After finishing my first year of A levels, I have been thinking back at how I felt this time last year. I had many worries about starting sixth form and A levels, but over the past year I have experienced ways to cope with all that sixth form can throw at me, well at least most things. so I’d thought I would share my advice with those who will be starting A levels at sixth form.
- use your time wisely
one great thing about sixth form education is that you get ‘frees’ or free periods. These are the same length as a lesson, but it’s up to you what you do in this time.. most sixth forms will advise that you use them to work in, which I agree with; after all if you do most of your work in your frees you will have less to do later on in the day. However, in my opinion, there is nothing wrong with using some free periods to go off and enjoy your self, whether that involves having a lie in, in the mornings or going shopping with your friends. Just make sure you get the correct balance between work and play.
2. Be organised
At sixth form, you will be more responsible for your learning than you were in secondary school, so you need to get organised. make sure you arrive on time to all your lessons, take relevant notes in your lessons, hand in homework and coursework on time and give yourself plenty of time to revise. When it comes to revision set a revision start date and stick to it. make a revision timetable and stick to it, revise one or two topics a day for a few hours and take breaks in between. also leave a day free from revision so you can relax and take it easy. I didn’t do this at first and I found myself getting so tired that when I did revise I didn’t take anything in, so breaks are a must. revise in a way that suits you, no matter how boring or strange it is. as long as it works for you it isn’t a problem.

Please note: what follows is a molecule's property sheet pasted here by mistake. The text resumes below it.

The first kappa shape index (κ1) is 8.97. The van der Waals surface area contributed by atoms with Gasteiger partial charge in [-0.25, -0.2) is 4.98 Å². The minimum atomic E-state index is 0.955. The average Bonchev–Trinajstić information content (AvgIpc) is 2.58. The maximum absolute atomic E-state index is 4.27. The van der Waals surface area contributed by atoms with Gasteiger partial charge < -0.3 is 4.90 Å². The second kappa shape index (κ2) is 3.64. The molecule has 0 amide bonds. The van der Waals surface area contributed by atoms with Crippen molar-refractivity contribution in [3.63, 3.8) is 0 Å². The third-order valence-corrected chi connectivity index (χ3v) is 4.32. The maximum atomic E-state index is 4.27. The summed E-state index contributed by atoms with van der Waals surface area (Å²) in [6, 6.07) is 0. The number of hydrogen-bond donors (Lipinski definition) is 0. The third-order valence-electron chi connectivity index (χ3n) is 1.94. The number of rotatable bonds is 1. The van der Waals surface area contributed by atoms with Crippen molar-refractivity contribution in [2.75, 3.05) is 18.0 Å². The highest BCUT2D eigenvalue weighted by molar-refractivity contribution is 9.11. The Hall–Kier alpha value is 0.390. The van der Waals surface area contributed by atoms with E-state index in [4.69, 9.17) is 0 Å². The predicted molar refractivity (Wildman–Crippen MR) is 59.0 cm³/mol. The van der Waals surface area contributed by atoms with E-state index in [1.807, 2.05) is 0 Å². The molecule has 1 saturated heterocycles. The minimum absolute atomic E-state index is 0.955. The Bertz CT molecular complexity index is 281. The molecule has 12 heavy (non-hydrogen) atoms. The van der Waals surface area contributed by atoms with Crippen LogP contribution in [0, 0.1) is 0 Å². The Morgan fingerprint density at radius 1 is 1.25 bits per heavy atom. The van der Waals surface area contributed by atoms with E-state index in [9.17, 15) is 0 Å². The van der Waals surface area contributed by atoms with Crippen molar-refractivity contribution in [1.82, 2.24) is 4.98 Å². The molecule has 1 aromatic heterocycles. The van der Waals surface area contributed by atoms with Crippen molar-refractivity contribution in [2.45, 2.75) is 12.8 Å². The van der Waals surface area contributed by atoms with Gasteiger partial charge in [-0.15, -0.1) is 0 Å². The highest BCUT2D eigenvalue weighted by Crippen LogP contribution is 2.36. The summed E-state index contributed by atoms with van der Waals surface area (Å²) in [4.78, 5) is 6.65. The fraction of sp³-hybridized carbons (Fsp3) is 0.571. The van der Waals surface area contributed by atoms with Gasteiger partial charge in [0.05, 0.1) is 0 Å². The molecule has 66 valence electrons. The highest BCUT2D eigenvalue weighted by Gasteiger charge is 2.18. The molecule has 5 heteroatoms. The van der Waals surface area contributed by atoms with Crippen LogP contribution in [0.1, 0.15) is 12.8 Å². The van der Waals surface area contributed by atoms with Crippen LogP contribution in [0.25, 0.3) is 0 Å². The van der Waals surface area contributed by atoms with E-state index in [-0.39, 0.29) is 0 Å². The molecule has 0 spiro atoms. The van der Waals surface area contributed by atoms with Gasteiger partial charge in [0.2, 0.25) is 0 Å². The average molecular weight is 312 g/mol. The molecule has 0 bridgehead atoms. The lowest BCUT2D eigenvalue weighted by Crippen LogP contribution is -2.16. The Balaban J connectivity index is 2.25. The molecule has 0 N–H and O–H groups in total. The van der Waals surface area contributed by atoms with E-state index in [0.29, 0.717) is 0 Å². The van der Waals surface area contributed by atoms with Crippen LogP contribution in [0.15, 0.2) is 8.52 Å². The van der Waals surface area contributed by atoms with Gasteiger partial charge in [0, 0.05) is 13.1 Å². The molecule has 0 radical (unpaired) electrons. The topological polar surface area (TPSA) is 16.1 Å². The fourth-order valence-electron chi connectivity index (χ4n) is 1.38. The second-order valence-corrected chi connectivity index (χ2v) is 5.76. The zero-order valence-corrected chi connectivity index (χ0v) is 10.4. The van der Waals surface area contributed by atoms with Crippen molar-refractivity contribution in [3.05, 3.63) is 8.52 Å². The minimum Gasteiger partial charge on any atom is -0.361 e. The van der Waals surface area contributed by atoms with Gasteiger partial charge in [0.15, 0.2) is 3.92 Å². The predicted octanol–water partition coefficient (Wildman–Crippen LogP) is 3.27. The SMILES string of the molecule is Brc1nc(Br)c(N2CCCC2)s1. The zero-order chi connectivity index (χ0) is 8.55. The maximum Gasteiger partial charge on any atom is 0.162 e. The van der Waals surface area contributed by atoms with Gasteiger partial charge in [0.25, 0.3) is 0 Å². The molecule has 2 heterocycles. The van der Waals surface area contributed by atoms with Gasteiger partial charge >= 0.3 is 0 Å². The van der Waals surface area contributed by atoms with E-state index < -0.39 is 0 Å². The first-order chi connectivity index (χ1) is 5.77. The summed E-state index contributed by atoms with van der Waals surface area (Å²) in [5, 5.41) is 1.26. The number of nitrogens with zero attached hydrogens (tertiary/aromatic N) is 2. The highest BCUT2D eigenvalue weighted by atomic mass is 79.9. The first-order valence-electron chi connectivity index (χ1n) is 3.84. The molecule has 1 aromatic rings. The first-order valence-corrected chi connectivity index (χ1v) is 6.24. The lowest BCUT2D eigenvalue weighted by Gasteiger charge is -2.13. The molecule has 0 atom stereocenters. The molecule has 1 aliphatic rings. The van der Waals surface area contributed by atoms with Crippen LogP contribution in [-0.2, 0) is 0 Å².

3. Give yourself an advantage
If you have a subject that you want to study at university, make sure you do all you can to give yourself an advantage over all the rest. read around your subject as this gives you further knowledge as well as giving you something important to write about in your personal statement. Gain work experience, it will give your extra skills and make your university application more attractive.
4. Buy the right stuff
Buying A4 refill note pads are a sixth form essential as you won’t be provided with books to take note in. also make sure you have plenty of pens, pencils, highlighters and coloured pencils. this will help you to make notes which will be effective to revise from.
- Welcome to Sixth Form: A Guide to Year 12… (common-room.org)
- How should GCSE students prepare for A-levels? (theguardian.com)
- Scary Sixth Forms (blurredwish.wordpress.com)